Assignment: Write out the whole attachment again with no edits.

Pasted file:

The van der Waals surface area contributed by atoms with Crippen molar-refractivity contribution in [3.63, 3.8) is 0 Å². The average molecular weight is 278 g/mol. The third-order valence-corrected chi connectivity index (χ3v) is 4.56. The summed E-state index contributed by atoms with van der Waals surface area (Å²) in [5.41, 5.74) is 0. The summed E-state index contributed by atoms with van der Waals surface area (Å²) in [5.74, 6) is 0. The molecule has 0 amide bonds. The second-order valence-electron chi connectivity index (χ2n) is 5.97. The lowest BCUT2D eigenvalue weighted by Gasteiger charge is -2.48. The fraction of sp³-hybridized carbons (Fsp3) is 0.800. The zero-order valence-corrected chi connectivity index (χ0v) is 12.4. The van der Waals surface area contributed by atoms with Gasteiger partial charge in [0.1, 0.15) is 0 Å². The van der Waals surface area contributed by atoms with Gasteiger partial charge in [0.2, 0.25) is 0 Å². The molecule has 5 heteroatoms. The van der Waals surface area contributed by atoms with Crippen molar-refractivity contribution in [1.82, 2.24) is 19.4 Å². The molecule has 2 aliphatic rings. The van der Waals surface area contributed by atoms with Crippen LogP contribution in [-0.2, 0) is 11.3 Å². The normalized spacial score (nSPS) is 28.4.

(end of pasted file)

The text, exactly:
The van der Waals surface area contributed by atoms with Crippen molar-refractivity contribution in [3.63, 3.8) is 0 Å². The average molecular weight is 278 g/mol. The third-order valence-corrected chi connectivity index (χ3v) is 4.56. The summed E-state index contributed by atoms with van der Waals surface area (Å²) in [5.41, 5.74) is 0. The summed E-state index contributed by atoms with van der Waals surface area (Å²) in [5.74, 6) is 0. The molecule has 0 amide bonds. The second-order valence-electron chi connectivity index (χ2n) is 5.97. The lowest BCUT2D eigenvalue weighted by Gasteiger charge is -2.48. The fraction of sp³-hybridized carbons (Fsp3) is 0.800. The zero-order valence-corrected chi connectivity index (χ0v) is 12.4. The van der Waals surface area contributed by atoms with Gasteiger partial charge in [0.1, 0.15) is 0 Å². The van der Waals surface area contributed by atoms with Gasteiger partial charge in [0.2, 0.25) is 0 Å². The molecule has 5 heteroatoms. The van der Waals surface area contributed by atoms with Crippen molar-refractivity contribution in [1.82, 2.24) is 19.4 Å². The molecule has 2 aliphatic rings. The van der Waals surface area contributed by atoms with Crippen LogP contribution in [-0.2, 0) is 11.3 Å². The normalized spacial score (nSPS) is 28.4.